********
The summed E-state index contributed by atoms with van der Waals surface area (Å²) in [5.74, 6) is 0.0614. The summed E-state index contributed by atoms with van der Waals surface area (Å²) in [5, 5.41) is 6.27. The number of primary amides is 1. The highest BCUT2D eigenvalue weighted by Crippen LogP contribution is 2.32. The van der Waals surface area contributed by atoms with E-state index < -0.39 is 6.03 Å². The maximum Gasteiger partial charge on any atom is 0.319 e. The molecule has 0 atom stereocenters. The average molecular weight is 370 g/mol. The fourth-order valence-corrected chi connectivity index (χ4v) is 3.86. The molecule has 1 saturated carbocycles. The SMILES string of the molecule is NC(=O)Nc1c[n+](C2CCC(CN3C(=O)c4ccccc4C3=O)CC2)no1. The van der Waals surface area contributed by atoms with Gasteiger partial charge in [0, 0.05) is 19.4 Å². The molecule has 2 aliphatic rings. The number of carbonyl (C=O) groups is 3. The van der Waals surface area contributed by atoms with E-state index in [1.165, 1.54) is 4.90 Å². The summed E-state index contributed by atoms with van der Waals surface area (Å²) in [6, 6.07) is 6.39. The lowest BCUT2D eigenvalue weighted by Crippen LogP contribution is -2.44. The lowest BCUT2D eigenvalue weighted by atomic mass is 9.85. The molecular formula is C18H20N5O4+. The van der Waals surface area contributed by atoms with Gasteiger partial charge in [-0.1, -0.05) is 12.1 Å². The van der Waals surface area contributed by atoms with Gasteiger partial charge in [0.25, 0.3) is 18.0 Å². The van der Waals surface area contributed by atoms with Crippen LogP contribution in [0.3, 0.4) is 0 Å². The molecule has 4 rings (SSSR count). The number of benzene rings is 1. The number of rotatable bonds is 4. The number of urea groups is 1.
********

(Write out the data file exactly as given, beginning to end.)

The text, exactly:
The summed E-state index contributed by atoms with van der Waals surface area (Å²) in [5.74, 6) is 0.0614. The summed E-state index contributed by atoms with van der Waals surface area (Å²) in [5, 5.41) is 6.27. The number of primary amides is 1. The highest BCUT2D eigenvalue weighted by Crippen LogP contribution is 2.32. The van der Waals surface area contributed by atoms with E-state index < -0.39 is 6.03 Å². The maximum Gasteiger partial charge on any atom is 0.319 e. The molecule has 0 atom stereocenters. The average molecular weight is 370 g/mol. The fourth-order valence-corrected chi connectivity index (χ4v) is 3.86. The molecule has 1 saturated carbocycles. The SMILES string of the molecule is NC(=O)Nc1c[n+](C2CCC(CN3C(=O)c4ccccc4C3=O)CC2)no1. The van der Waals surface area contributed by atoms with Gasteiger partial charge in [0, 0.05) is 19.4 Å². The molecule has 2 aliphatic rings. The number of carbonyl (C=O) groups is 3. The van der Waals surface area contributed by atoms with E-state index in [1.165, 1.54) is 4.90 Å². The summed E-state index contributed by atoms with van der Waals surface area (Å²) in [6, 6.07) is 6.39. The lowest BCUT2D eigenvalue weighted by Crippen LogP contribution is -2.44. The lowest BCUT2D eigenvalue weighted by atomic mass is 9.85. The molecular formula is C18H20N5O4+. The van der Waals surface area contributed by atoms with Gasteiger partial charge in [-0.1, -0.05) is 12.1 Å². The van der Waals surface area contributed by atoms with Gasteiger partial charge in [0.25, 0.3) is 18.0 Å². The van der Waals surface area contributed by atoms with Crippen LogP contribution in [0.3, 0.4) is 0 Å². The molecule has 4 rings (SSSR count). The number of benzene rings is 1. The number of rotatable bonds is 4. The number of urea groups is 1.